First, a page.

Spoiler alert for a 28-year-old generational touchstone: it turns out they can't, and if there's one thing about When Harry Met Sally... that personally offends me, it's that message. On the other hand, the original drafts of Ephron's screenplay ended up leaving the pair romantically uninvolved friends at the end, and I will certainly admit that would have been completely unacceptable. Fuck real life: obviously we want Harry and Sally to end up together, because that is what romantic comedies do. They slam two people together in heteronormative pair-bonded bliss, regardless of whether it would be good for them or not, because it is enormously pleasurable and wish-fulfilling to watch. In the case of this particular movie, it's all the more satisfying, because unlike so many other romcoms, there's no idiotic 11th-hour threat to their happiness, nor a cartoonishly awful Other Man/Woman; there's just two people with a lot of defense mechanisms who need to learn how to get the hell out of their own way, and that is the thing we watch them do over the course of 96 minutes.
That's another thing it does right, by the way. Comedies that weren't too long were more common in the 1980s than now, but even granting that, When Harry Met Sally... is a tightly-plotted and beautifully waste-free motion picture. This, I think, is one of the two great things it learned from the 1930s romantic comedies: take the time you need and then stop. The other thing was to make the film about both members of the couple, not just one or the other; even Annie Hall, which I treasure like few other movies, is clearly told exclusively from Alvy's perspective. When Harry Met Sally... starts out favoring Sally, both in the way that Reiner and cinematographer Barry Sonnenfeld position her within the frame (the end of the 1982 sequence, which leaves Ryan in medium-close shot while letting Crystal fall into the back of the frame and out of focus, is the clearest tell; so are the extremely tight close-ups on her face as Sally recognises Harry before he recognises her), and in how unapologetically unlikable that Ephron, Reiner, and Crystal allow Harry to be in the first two segments.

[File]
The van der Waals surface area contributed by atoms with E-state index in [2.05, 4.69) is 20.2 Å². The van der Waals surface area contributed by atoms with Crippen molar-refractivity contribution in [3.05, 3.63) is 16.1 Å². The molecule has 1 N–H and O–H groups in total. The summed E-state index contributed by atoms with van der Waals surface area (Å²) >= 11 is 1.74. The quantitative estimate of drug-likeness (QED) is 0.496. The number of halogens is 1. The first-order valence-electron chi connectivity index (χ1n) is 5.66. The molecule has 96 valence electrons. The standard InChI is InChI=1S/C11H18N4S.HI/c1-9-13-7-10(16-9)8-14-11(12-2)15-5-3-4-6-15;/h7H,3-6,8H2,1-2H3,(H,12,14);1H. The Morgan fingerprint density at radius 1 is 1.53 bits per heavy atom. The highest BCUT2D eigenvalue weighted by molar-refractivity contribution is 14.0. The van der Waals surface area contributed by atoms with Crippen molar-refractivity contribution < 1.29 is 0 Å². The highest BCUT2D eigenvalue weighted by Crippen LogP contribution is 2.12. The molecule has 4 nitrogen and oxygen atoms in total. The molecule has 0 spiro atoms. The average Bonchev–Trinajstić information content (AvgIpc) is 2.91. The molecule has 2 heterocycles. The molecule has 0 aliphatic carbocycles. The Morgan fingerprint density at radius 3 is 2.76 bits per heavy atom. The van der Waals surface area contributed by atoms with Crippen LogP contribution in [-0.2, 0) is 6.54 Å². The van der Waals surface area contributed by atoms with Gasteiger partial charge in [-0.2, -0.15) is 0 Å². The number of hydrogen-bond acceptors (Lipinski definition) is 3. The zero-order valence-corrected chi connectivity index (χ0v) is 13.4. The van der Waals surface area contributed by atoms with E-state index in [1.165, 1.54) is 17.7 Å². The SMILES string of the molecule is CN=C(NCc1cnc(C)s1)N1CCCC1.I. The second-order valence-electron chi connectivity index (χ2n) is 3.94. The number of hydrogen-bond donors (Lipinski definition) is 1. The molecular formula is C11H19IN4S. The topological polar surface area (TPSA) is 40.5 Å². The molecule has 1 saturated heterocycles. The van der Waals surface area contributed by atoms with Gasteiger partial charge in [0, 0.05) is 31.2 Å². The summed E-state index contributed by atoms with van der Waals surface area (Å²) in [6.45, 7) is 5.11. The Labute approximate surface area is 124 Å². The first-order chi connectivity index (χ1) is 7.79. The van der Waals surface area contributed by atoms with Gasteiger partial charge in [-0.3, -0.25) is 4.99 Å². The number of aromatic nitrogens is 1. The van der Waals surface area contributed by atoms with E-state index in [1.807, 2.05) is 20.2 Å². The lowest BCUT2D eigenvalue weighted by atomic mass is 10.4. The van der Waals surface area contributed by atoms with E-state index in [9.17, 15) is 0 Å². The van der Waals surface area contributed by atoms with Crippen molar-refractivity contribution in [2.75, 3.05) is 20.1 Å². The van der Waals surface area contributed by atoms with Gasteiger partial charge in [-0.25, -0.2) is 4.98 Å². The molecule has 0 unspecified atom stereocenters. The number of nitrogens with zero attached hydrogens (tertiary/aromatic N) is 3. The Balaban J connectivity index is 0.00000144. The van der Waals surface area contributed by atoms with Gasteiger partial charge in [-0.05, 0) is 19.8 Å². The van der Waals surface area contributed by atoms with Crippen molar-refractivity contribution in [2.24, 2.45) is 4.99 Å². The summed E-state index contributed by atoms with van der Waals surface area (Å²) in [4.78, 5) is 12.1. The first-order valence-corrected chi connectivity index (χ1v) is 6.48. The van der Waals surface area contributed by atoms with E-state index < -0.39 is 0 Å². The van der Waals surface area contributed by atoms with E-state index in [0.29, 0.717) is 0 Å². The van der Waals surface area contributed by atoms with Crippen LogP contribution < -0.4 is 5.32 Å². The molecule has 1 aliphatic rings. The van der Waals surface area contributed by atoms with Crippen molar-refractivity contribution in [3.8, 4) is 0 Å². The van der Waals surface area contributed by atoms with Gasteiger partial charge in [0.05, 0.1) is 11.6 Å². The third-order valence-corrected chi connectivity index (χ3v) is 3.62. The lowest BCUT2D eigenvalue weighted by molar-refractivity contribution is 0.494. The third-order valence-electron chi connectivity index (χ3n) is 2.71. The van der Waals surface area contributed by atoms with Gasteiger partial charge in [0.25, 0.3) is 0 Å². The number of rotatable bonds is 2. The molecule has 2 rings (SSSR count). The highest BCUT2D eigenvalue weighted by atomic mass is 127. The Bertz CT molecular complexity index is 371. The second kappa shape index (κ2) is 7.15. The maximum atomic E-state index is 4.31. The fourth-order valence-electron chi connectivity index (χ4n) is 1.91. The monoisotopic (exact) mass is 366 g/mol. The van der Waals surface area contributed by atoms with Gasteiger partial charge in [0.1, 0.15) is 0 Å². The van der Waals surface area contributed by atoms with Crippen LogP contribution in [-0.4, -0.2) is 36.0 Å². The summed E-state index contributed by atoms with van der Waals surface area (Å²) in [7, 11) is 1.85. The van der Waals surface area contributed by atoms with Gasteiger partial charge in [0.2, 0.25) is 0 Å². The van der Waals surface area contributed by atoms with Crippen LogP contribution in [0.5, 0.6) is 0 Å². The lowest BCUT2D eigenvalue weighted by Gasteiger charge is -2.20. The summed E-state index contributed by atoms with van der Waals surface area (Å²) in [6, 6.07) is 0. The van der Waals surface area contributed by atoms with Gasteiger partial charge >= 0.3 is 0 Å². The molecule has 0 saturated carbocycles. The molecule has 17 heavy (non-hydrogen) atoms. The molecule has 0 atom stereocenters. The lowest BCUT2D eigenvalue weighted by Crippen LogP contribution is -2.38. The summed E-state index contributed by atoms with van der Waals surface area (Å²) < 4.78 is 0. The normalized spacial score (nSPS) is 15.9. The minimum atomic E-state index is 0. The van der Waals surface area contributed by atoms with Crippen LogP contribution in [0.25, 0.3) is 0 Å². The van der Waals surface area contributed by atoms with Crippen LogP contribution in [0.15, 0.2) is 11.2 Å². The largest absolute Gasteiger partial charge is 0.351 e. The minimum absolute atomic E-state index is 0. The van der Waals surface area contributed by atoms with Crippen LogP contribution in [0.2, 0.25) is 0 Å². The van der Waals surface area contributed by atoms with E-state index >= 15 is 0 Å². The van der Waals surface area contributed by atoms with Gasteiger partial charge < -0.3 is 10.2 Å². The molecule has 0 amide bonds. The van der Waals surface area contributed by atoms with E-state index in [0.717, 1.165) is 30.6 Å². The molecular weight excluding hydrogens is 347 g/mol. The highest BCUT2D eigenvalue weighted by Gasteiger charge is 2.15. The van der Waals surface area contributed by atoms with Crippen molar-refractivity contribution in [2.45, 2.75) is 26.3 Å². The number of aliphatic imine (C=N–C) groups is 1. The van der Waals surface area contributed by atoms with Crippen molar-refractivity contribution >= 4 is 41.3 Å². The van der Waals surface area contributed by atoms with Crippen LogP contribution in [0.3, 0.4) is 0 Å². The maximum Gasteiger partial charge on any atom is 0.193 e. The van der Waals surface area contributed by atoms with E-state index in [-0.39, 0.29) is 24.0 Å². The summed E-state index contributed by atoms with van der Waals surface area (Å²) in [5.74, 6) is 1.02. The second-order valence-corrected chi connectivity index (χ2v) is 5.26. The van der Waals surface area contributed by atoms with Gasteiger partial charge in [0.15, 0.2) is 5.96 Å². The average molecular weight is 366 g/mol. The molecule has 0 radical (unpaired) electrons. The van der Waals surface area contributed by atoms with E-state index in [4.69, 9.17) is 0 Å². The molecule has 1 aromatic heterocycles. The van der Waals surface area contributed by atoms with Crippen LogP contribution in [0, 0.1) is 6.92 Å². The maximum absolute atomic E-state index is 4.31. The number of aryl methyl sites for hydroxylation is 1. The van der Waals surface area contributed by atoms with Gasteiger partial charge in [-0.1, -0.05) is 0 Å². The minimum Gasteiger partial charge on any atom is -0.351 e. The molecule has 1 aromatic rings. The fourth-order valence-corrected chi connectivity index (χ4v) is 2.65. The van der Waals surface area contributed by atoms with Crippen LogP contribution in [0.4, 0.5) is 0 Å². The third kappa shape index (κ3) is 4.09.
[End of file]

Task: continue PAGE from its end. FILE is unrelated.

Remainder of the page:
But when it arrives in 1987 and the story really kicks in, the film scrupulously gives both leads plenty of space to be the lead, together and in their own isolated scenes. The result is a marvel and a wonder, the most egalitarian of romantic comedies, or even romantic movies, period, in the last half-century: the result is the best character Ryan ever played and accordingly her best performance as one of the great female leads in any comedy from any era (Crystal, who's playing a distinct variant on the Woody Allen Character - New Yorker, Jewish, morbid sense of humor - is probably equally as great, but feels less fresh). The same "it's about both of them" approach pops up in Ryan's two other major romantic comedies of the following decade, Sleepless in Seattle and 1998's You've Got Mail (both of them directed by Ephron from her own scripts) neither of which has the precision of character writing of When Harry Met Sally..., both of which are much more comfortable with cozy sitcom-level concepts, and therefore neither of which emerges as nearly so great an achievement.